Jen Bryant must love them, too. She embraces her high-profile subjects and shows their humanness so that young readers might have a better understanding of their greatness.

In her new book, Abe's Fish, A Boyhood Tale, she tells the story of Abraham Lincoln's early thoughts about freedom. By the end of the story we learn a lot about Lincoln, but the reader never feels like they are being fed facts because the details are woven so finely through a single day in his young life. Now that's good writing.

Illustrator Amy June Bates' use of soft tones and realistic characters compliment Bryant's words. I especially love the picture of Abe walking with a pail as he is led by his giant shadow.

Loyal followers of this blog already know my admiration for both Bryant's writing and Melissa Sweet's illustrations in A River of Words, The Story of William Carlos Williams. This year the book won a Caldecott Honor. In case you missed my posting, you can read it here:

Silent Poetry Reading Day

Jen Bryant has graciously agreed to be this week's An Author at Home. I'll hope you'll join us tomorrow.


This weekend is the 24th Annual Louisiana Nursery Festival in Forest Hill. My family's roots run deep there and as many of you know, it is my emotional home. It's also the setting of my first book My Louisiana Sky and one of the settings in Part of Me.

I'm honored to have been asked to be the festival parade's Grand Marshal. And the organizer, Myra Poole, kindly asked if my ninty-five year old grandfather could ride in the parade with me. I can't wait. And neither can Pa!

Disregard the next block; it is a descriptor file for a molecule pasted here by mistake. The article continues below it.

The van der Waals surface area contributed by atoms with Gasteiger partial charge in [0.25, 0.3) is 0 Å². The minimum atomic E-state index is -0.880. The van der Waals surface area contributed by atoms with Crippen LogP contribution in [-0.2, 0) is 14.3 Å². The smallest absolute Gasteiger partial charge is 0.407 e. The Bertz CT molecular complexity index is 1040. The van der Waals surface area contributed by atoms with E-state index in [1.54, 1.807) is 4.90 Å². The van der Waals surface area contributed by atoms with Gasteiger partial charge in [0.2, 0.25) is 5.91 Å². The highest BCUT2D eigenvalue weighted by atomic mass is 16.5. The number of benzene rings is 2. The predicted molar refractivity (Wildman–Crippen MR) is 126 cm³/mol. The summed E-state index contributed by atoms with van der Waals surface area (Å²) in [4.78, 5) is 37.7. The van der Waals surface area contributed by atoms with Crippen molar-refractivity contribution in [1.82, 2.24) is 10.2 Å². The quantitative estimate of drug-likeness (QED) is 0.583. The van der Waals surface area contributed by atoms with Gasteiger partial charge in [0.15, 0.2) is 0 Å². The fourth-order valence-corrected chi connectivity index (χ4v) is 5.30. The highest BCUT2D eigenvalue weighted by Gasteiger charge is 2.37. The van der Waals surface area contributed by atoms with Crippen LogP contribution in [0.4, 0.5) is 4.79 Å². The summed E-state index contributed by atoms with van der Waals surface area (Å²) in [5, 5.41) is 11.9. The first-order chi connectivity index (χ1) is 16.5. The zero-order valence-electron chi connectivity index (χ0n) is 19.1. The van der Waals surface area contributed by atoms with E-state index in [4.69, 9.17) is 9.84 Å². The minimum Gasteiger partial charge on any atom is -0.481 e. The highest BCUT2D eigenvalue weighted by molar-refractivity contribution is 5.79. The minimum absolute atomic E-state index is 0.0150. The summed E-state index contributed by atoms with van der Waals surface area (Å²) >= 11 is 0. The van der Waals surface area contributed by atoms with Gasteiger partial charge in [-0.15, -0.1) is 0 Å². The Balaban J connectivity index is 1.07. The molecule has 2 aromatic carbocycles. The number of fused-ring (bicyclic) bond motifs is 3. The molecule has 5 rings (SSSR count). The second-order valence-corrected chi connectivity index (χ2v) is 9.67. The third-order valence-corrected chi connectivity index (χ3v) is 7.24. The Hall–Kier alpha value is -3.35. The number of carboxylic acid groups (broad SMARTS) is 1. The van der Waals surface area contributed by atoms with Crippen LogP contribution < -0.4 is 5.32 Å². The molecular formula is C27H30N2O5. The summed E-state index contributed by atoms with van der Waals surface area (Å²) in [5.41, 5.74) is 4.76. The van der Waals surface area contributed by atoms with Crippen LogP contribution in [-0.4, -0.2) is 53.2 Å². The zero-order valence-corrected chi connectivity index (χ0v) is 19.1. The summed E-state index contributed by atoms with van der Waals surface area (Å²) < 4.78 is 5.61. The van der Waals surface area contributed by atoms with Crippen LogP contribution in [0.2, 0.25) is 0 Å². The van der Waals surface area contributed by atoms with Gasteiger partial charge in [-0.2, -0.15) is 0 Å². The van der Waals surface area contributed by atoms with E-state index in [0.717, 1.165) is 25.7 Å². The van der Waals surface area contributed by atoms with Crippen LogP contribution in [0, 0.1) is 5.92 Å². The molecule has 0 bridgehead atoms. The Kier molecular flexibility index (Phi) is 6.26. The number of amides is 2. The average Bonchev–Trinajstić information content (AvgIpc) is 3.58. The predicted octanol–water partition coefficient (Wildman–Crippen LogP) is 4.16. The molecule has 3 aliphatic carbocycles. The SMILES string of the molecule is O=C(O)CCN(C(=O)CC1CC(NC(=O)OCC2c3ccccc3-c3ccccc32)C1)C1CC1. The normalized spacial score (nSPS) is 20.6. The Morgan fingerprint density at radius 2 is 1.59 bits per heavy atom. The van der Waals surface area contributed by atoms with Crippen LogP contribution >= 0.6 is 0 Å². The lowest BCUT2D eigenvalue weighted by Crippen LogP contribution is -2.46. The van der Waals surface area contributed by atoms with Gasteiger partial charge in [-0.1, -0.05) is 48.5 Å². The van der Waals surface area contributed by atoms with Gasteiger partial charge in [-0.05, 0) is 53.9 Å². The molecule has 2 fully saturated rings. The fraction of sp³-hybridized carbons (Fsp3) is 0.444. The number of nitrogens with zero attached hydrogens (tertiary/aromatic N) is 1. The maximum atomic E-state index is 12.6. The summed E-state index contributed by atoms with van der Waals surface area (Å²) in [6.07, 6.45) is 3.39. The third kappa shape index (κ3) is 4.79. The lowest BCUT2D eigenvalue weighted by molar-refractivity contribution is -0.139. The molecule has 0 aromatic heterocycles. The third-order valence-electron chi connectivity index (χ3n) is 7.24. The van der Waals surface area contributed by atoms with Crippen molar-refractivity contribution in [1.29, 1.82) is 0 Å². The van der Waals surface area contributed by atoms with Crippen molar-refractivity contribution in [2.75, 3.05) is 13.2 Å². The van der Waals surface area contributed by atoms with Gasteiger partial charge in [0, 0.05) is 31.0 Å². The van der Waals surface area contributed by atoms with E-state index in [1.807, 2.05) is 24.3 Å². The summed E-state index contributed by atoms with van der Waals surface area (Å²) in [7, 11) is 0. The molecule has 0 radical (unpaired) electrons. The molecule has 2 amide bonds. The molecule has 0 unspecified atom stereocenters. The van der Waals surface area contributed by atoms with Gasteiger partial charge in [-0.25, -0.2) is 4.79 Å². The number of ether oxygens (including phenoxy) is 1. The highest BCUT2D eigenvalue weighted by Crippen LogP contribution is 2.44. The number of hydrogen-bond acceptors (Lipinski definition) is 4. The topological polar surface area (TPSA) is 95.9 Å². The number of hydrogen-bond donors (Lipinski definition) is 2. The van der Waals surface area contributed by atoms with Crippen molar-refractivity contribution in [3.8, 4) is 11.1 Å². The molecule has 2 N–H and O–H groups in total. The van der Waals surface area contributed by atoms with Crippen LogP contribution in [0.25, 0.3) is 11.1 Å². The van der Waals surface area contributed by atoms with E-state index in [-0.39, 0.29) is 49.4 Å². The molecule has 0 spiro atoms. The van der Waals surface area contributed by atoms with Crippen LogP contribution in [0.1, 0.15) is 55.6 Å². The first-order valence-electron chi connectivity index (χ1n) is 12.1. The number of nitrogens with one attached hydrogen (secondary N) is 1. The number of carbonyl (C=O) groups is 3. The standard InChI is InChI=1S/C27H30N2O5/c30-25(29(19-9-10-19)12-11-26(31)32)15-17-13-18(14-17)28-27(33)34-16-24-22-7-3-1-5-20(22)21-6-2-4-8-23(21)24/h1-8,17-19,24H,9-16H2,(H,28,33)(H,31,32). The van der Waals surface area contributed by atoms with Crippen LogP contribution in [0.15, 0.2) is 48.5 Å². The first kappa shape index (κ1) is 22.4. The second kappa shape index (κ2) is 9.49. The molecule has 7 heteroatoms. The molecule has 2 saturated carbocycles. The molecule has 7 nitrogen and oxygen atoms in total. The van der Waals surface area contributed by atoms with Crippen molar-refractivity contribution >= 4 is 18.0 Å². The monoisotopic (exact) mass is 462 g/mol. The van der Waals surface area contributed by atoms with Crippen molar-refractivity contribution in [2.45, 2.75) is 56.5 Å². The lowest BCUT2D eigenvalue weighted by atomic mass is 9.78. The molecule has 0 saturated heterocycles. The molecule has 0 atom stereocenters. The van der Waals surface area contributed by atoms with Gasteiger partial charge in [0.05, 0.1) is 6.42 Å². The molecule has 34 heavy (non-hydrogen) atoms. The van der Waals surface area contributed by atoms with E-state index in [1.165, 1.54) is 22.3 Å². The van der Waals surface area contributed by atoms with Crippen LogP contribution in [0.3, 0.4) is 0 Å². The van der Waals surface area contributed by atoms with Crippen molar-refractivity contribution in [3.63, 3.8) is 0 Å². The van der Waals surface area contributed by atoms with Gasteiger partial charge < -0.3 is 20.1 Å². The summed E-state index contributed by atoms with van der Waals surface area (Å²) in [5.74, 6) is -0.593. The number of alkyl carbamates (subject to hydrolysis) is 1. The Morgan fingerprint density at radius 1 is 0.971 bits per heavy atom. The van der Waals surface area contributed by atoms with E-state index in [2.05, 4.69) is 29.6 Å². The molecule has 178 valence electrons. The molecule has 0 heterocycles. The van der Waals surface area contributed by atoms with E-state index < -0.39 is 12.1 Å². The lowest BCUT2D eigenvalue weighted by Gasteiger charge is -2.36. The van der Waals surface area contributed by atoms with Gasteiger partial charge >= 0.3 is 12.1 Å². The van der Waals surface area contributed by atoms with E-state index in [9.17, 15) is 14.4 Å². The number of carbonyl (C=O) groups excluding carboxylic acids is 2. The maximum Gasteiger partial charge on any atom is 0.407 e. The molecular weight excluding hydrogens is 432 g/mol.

I'll also be signing books afterwards. If you live in Rapides Parish, I hope you will visit the festival and drop by to say hi.

For more information:

Louisiana Nursery Festival

Tuesday, March 17, 2009


The book doesn't come out until August, but I thought you might want a peek at the cover. By the way, did you know that Piper Reed Navy Brat has a fan club on Facebook?

Sunday, March 15, 2009


One thing that I found interesting in gathering these papers for you was that my first draft of Skinny Brown Dog was very close to the final draft. That wasn't the case for my other picture books. Maybe this was one of those gifts writers receive every once in a blue moon because they've worked hard on other stories. I wish blue moons came along more often.